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# How can i find the resolution of an image?

Asked by Carole on 16 Nov 2012

Hi, how i can find the resolution of an image with matlab (number of pixels in millimeter). thanks

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Answer by Thomas on 16 Nov 2012
Edited by Thomas on 16 Nov 2012

Use 'imfinfo'

E.g.

` info = imfinfo('new1.jpg')`
```info =
```
```         Filename: [1x95 char]
FileModDate: '01-Oct-2001 17:19:44'
FileSize: 27387
Format: 'jpg'
FormatVersion: ''
Width: 600
Height: 650
BitDepth: 24
ColorType: 'truecolor'
FormatSignature: ''
NumberOfSamples: 3
CodingMethod: 'Huffman'
CodingProcess: 'Sequential'
Comment: {[1x69 char]}```

There you can fine the resolution widthxheight bit depth etc..

Eric on 16 Nov 2012

That would make the pixels 264.62 microns across and the height of the detector (650 such pixels) 6.8 inches. I don't know whose camera this is, but that is almost assuredly not right.

-Eric

Walter Roberson on 16 Nov 2012

Good point, Eric. Carole, is the image of a single spot or is it of a larger area that you moved along?

Carole, XResolution is an optional EXIF tag. In most cases it is not known or not meaningful.

Carole on 16 Nov 2012

Sorry for the stupid questions but I like to understand. So what's the solution to convert a diameter of a region in pixel to millimeter. is there a trick using a regle of three for example? or what is the parameter necessary to make this conversion?

Answer by Walter Roberson on 16 Nov 2012

Most often, you cannot figure out what the resolution of an image is.

If you are using a better-quality camera in auto-focus mode, the EXIF information might include the distance to the focus. If you have that and the lens aperture, then by knowing the height and width in pixels, you can calculate the angle subtended by the pixel range, and thus the angular resolution. (Perhaps you do not need the aperture; I have forgotten the details of the calculation.)

If you are using a medical device such as CT or MRI, then the images for those are usually created as DICOM images, for which there is DICOM meta-data that includes the resolution in the PixelWidth tag.

Carole on 16 Nov 2012

I do not know the resolution. I want to calculate the resolution from the image. Is this possible??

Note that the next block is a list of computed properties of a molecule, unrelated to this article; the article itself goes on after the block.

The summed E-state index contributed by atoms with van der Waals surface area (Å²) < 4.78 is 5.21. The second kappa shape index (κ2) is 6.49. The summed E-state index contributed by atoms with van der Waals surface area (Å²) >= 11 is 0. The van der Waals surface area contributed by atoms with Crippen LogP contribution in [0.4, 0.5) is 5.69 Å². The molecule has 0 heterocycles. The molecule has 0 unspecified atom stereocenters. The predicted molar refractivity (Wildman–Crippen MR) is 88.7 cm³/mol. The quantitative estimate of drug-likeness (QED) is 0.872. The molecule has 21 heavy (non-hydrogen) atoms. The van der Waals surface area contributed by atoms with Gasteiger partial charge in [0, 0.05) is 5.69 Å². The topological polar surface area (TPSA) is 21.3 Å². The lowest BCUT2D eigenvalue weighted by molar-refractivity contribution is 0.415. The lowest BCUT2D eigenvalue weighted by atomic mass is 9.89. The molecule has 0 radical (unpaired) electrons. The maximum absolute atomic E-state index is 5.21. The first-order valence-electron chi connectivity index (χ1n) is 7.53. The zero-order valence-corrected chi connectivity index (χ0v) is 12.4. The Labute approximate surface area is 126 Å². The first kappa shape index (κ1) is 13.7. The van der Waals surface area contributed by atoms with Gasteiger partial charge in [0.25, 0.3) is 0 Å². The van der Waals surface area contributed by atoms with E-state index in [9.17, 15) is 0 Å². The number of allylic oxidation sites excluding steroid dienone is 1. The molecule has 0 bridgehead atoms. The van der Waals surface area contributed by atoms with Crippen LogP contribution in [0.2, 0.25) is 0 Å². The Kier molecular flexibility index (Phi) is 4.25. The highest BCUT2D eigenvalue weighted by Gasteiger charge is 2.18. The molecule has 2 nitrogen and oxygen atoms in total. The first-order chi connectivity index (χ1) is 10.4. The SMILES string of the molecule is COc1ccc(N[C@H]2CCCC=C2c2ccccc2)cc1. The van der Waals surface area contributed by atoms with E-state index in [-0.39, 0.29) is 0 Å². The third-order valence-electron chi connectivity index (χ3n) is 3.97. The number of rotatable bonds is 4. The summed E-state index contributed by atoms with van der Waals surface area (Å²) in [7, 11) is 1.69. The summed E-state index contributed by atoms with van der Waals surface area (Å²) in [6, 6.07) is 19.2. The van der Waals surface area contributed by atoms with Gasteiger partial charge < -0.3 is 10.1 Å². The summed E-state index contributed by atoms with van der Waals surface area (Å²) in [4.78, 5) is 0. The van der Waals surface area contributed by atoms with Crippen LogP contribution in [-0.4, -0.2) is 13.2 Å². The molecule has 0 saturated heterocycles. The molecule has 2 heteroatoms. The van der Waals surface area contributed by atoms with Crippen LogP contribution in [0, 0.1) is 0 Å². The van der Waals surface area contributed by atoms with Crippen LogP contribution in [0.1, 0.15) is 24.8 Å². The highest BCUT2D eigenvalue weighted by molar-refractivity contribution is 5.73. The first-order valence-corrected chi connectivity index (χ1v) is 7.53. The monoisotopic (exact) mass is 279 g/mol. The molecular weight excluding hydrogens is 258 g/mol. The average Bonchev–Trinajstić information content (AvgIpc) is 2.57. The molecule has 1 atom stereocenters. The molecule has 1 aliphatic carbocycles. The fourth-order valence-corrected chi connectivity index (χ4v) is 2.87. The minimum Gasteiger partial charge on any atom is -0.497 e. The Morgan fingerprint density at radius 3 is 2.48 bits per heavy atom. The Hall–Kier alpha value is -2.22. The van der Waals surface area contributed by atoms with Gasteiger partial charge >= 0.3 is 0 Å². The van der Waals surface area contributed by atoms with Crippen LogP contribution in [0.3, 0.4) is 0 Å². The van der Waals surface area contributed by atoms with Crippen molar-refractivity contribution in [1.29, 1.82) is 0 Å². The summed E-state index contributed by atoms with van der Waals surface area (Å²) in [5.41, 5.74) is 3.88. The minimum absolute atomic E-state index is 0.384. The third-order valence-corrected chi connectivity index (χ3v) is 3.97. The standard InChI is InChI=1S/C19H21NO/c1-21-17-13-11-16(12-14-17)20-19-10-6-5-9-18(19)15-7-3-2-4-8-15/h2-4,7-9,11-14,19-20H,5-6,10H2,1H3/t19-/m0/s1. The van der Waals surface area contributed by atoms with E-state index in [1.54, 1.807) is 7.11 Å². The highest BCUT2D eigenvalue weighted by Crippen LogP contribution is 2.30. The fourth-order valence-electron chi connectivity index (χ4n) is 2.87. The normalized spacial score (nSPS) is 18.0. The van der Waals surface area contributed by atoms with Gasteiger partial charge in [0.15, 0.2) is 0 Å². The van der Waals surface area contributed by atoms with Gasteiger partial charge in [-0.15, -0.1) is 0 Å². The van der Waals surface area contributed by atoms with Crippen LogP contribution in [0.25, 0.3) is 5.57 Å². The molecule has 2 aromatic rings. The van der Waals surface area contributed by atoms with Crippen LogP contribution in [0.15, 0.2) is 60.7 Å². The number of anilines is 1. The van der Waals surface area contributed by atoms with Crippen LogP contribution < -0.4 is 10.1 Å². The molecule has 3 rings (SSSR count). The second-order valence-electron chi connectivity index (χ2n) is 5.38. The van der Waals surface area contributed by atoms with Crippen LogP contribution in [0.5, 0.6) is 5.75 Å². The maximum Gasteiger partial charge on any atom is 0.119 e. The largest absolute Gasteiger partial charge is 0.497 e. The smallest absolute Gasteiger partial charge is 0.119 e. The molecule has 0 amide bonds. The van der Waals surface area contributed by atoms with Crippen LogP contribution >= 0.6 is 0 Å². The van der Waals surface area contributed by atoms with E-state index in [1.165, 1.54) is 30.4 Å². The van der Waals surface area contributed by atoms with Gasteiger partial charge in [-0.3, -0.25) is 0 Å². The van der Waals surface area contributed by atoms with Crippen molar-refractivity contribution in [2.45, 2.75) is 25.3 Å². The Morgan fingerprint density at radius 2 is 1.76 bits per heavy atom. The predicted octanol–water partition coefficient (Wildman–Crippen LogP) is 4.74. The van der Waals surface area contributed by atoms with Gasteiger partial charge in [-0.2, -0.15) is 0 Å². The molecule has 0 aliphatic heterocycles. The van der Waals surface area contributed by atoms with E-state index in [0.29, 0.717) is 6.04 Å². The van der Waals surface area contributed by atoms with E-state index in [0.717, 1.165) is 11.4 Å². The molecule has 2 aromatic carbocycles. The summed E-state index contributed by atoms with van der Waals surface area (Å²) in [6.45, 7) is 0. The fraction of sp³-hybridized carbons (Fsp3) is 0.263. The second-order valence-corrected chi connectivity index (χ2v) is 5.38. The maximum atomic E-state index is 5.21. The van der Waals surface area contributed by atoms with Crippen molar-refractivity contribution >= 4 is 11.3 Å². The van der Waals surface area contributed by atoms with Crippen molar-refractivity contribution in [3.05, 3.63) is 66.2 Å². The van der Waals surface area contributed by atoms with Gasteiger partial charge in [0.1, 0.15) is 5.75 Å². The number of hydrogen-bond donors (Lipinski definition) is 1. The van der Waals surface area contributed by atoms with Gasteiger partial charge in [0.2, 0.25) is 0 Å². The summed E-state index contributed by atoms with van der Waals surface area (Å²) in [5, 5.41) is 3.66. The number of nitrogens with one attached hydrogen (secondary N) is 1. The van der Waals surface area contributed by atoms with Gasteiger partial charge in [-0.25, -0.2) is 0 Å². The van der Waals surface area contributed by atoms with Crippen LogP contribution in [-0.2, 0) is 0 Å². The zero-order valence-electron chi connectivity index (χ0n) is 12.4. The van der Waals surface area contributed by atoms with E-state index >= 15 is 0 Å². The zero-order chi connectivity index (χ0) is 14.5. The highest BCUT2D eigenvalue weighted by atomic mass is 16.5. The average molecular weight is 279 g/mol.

Eric on 16 Nov 2012

It looks to me like the device has no imaging capability (<http://www.delasco.com/pcat/1/Diagnostic/Delta20/Delta20/>). You need to pair it with another camera. I would say your best bet would be to do your own calibration of the systems. You could buy a resolution target (something like an Air Force 1951 resolution target from Edmund Optics) that has small features of known sizes. Image them and determine what the resolution is that way.

-Eric

Answer by Carole on 17 Nov 2012
Edited by Carole on 17 Nov 2012

I'm looking for the solution to convert a diameter of a region in pixel to millimeter. is there a trick using a regle of three for example? or what is the parameter necessary to make this conversion? I have these informations but I don't know how can I use it:

-the resolution of the device is 41.1 megapixel

-1 megapixel = 0.264 mm

-1 dpi = 3.937 pixels/mm

Walter Roberson on 17 Nov 2012

3.779527559 is exactly the figure for 96 pixels per inch. Which is a common screen resolution, but not a common camera resolution. The magnification is irrelevant: pixels divided by 96 equals inches.

The only time magnification would be important would be if the image you get is of a 10x magnification of the 96 pixels/inch. In that case, 96*10 image pixels would be 1 inch of original size. Alternately, it could be the case that the original surface is magnified 10x and then the 3.779 pixels/mm (96 dpi) is what the magnified image is recorded as, so getting an actual resolution of 37.79 pixels/mm.

Carole on 17 Nov 2012

I don't know the length of any object in the image. Can I use the length and height of the image. There is no other solution ??? I foud in other images (using the same device) that a width of an object is 10 pixels or approximately 0.22 mm. Can i use this parameter?

Walter Roberson on 18 Nov 2012

How about you tell us the make and model of what you are using, so we can see if we can understand the manual?

Answer by Image Analyst on 18 Nov 2012
Edited by Image Analyst on 18 Nov 2012

Carole, Sure, go for it. So multiply any lengths in pixels by 0.022 to get length in mm, and multiply and area in pixels by 0.022^2 to get area in mm^2. Of if you know the length and height of the total image field of view then you can use that too. For example, if the height = 960 pixels and it's 21 mm. Then the spatial calibration factor is 21/960 = 0.021875 mm per pixel. So let's say an object is 342 pixels long, well that's 342 * 0.021875 = 7.48125 mm long. If the area = 20,000 pixels, it's 20,000 * 0.021875^2 = 9.57 mm^2 in area.

Image Analyst on 20 Nov 2012

Carole, how did you say this earlier:

```I get this result
```
```Width: 750
Height: 498
BitDepth: 24
```

Evidently you have some kind of camera hooked up to this loupe and are able to take pictures somehow. Please take a picture of something with the reticule in place, and upload it, so we can measure the spatial calibration.

Walter Roberson on 20 Nov 2012

Especially a picture of something of known size, such as a ruler.

Image Analyst on 20 Nov 2012

The how did you get the pictures? Did you get them from that dermascope or not? If not, where did they come from and what does the dermascope have to do with anything?

And the print size has nothing at all to do with any kind of distance in your image. I could print a picture of a galaxy and a picture of a virus both on the same size paper printout with the same size image pixel dimensions. But of course their spatial calibration is vastly different.